# How to interpret a PCA Biplot? [duplicate]

I constructed a PCA plot from a very high-dimensional dataset that contains features relating to fraud. After creating the PCA plot, I created a biplot with the features to see how they interact. The biplot is shown below:

I'm slightly confused with interpreting the 4 separate quadrants.

In the bottom left quadrant, a small number of features have negative scores for both PCA 1 and PCA 2 and I have therefore assumed they explain little variance for both PCs although these features are assumingly correlate given they are clustered?

In the bottom right quadrant, we see again that a number of features are clustered but this time posses positive scores for PCA 1 - should this be interpreted as these features having a lot of influence on the variation captured by PCA 1? and vice-versa for the top left quadrant.

The top right quadrant has the most features and these features score positively for both PCA 1 and PCA 2 which I've interpreted as these features being the most important in my dataset as influence a lot of variation in both PCs.

I've also concluded that PCA 1 accounts for the most variants and the features it has in its positive quadrants should be focused on.

Is this a fair assessment and interpretation of the Biplot that I have created? I'm not sure that I'm looking at the core tenets of a PCA biplot or that perhaps I'm missed something. Thank you very much in advance!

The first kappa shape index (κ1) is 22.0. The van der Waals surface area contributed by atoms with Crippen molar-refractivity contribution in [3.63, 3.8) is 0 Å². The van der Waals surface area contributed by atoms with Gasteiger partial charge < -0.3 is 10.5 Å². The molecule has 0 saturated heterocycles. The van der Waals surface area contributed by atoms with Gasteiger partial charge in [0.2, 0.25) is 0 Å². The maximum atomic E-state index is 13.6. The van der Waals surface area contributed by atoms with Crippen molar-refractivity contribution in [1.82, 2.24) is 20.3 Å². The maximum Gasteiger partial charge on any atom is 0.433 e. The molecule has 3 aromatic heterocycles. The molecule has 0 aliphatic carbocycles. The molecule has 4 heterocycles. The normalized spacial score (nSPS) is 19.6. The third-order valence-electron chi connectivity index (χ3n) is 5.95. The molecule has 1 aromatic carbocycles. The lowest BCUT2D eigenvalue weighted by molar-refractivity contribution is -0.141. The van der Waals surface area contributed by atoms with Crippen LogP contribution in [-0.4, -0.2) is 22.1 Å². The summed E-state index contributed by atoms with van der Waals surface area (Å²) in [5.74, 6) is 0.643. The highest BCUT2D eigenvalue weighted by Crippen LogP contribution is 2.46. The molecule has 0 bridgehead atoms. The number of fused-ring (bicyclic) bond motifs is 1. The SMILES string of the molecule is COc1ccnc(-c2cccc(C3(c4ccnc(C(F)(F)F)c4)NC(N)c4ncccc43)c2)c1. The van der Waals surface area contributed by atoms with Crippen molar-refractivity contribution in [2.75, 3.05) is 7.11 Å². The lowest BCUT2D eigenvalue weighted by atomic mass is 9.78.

• We're seeing PCA 2 loadings vs. PCA 1 loadings, true? Negative doesn't mean little explanation, it's close to zero that indicates little explanatory power. So anything close to zero means "not much", whereas the longer vectors have more explanatory power. If the angles of two vectors are close, then then you're looking at tighter positive correlation. If orthogonal, then no correlation. If closer to 180 degrees then negative correlation. Jul 19, 2021 at 15:15
• Hi @C8H10N4O2 - thanks for the reply. Yes - you're seeing PCA 2 loadings vs. PCA 1 loadings. With respect to the point you're making to longer vectors, are you saying from the plot above, the vectors in the top right and bottom right have the most explanatory powers given they all score positively? Jul 19, 2021 at 15:25
• I think you will find the information you need in the linked thread. Please read it, & the links contained in it. If it isn't what you want / you still have a question afterwards, come back here & edit your question to state what you learned & what you still need to know. Then we can provide the information you need without just duplicating material elsewhere that already didn't help you. Jul 19, 2021 at 15:31